Q & A with Mystic City Author Theo Lawrence
Today we welcome author Theo Lawrence to Random Acts of Reading. He joins us to talk about Mystic City, the first book in the trilogy set in a future New York in which much of the city is underwater, politics is a dangerous business, a rebellion may be on the horizon and star-crossed lovers must find each other. He’ll also share some thoughts about writing, music, snacks, and dachshunds.
What book made the strongest impression on you as a child?
I loved S.E. Hinton’s The Outsiders and Lois Lowry’s The Giver. I also remember thinking everything by Roald Dahl was both hysterical and frightening.
What is one thing about you that would surprise your readers?
Probably that I trained for many years as an opera singer! I also have a mild obsession with dachshunds.
Dachshund coasters resting on one of my bookshelves
Do you use social media? If yes, how do you feel about the role social media plays in your writing life?
I do! You can find me on Facebook and I tweet as @tlawrencebooks. You can also visit me online at www.theolawrencebooks.com. I love being able to interact with readers and other authors, and being able to share about upcoming book events or other things I’m excited about.
What has your favorite event experience been so far?
I had a fabulous time in Princeton, New Jersey recently with Elizabeth LaBan. It was a small event, but most of my family was there—including my grandmother—which made it very special.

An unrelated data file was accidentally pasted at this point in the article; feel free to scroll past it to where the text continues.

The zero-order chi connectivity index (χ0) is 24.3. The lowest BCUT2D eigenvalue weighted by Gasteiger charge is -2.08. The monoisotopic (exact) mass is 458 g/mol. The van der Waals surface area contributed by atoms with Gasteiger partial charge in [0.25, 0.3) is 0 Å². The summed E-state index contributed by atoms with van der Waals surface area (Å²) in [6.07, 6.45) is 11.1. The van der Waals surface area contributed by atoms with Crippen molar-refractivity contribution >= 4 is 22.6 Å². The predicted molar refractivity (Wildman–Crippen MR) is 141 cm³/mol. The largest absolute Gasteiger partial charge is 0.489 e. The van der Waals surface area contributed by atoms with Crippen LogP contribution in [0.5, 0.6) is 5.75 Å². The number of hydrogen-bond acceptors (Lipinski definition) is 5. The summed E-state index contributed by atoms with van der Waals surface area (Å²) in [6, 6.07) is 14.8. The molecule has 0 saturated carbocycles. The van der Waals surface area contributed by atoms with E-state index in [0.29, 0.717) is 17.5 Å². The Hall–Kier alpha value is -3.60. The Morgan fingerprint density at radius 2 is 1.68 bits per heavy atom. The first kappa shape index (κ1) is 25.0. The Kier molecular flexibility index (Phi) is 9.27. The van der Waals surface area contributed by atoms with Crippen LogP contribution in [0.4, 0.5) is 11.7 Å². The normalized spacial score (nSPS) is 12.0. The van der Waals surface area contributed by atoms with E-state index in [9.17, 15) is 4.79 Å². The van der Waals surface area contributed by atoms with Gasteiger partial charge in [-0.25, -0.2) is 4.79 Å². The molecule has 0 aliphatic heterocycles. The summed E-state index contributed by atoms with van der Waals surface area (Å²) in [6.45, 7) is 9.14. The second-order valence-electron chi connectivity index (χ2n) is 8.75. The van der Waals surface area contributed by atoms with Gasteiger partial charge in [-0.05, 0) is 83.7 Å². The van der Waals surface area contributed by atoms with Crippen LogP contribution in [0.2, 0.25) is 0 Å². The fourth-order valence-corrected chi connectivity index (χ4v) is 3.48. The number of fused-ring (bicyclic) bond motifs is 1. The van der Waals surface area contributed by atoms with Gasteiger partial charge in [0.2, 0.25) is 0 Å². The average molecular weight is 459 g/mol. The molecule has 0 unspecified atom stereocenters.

My grandmother, Eileen Honigman, at the Barnes & Noble in Princeton, New Jersey
What was your favorite genre to read as a teenager?
Probably adult murder mysteries. I loved to read inappropriately gory books under the covers with a flashlight. I remember reading Caleb Carr’s The Alienist and being scared for weeks afterwards. In fact, I’m still scared just thinking about it.
What’s your favorite snack food when you’re writing?
Swedish Fish. The red ones!
Do you have a favorite place to write?
I do, though sadly it’s not anywhere exotic. It’s just at my desk, which is in my bedroom. But it’s a very nice desk!
Do you have favorite music to listen to when you write?
I usually listen to music right before I write, or while I’m revising. I actually have a Mystic City playlist—and here are a few selections from it:
“Cold War” by Janelle Monáe
I love the cool tones of Janelle’s voice, plus the funky beat of this song. The line “Do you know what you’re fighting for?” was something I thought about a lot as I wrote Mystic City.
“Love Is a Losing Game” by Amy Winehouse